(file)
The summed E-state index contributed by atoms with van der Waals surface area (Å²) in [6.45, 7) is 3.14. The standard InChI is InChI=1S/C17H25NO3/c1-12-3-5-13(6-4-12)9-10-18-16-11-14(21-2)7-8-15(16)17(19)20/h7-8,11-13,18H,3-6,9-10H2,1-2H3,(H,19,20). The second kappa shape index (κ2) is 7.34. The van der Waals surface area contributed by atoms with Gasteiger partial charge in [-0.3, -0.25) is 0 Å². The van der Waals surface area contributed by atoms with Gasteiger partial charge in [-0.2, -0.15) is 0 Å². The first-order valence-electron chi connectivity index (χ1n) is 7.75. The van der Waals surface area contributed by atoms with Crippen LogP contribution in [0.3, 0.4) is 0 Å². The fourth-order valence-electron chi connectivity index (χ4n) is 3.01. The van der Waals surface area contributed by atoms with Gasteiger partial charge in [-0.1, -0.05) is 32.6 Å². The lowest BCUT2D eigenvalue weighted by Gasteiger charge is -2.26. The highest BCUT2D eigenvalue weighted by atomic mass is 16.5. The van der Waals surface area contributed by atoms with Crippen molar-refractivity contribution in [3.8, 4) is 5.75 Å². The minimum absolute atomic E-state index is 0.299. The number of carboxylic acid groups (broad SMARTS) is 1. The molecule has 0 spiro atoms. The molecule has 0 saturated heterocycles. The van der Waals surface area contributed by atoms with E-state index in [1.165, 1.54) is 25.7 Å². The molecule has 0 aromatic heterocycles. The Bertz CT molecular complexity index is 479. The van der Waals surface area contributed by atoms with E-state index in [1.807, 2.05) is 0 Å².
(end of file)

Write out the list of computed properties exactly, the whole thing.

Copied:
The summed E-state index contributed by atoms with van der Waals surface area (Å²) in [6.45, 7) is 3.14. The standard InChI is InChI=1S/C17H25NO3/c1-12-3-5-13(6-4-12)9-10-18-16-11-14(21-2)7-8-15(16)17(19)20/h7-8,11-13,18H,3-6,9-10H2,1-2H3,(H,19,20). The second kappa shape index (κ2) is 7.34. The van der Waals surface area contributed by atoms with Gasteiger partial charge in [-0.3, -0.25) is 0 Å². The van der Waals surface area contributed by atoms with Gasteiger partial charge in [-0.2, -0.15) is 0 Å². The first-order valence-electron chi connectivity index (χ1n) is 7.75. The van der Waals surface area contributed by atoms with Crippen LogP contribution in [0.3, 0.4) is 0 Å². The fourth-order valence-electron chi connectivity index (χ4n) is 3.01. The van der Waals surface area contributed by atoms with Gasteiger partial charge in [-0.1, -0.05) is 32.6 Å². The lowest BCUT2D eigenvalue weighted by Gasteiger charge is -2.26. The highest BCUT2D eigenvalue weighted by atomic mass is 16.5. The van der Waals surface area contributed by atoms with Crippen molar-refractivity contribution in [3.8, 4) is 5.75 Å². The minimum absolute atomic E-state index is 0.299. The number of carboxylic acid groups (broad SMARTS) is 1. The molecule has 0 spiro atoms. The molecule has 0 saturated heterocycles. The van der Waals surface area contributed by atoms with E-state index in [1.165, 1.54) is 25.7 Å². The molecule has 0 aromatic heterocycles. The Bertz CT molecular complexity index is 479. The van der Waals surface area contributed by atoms with E-state index in [1.807, 2.05) is 0 Å².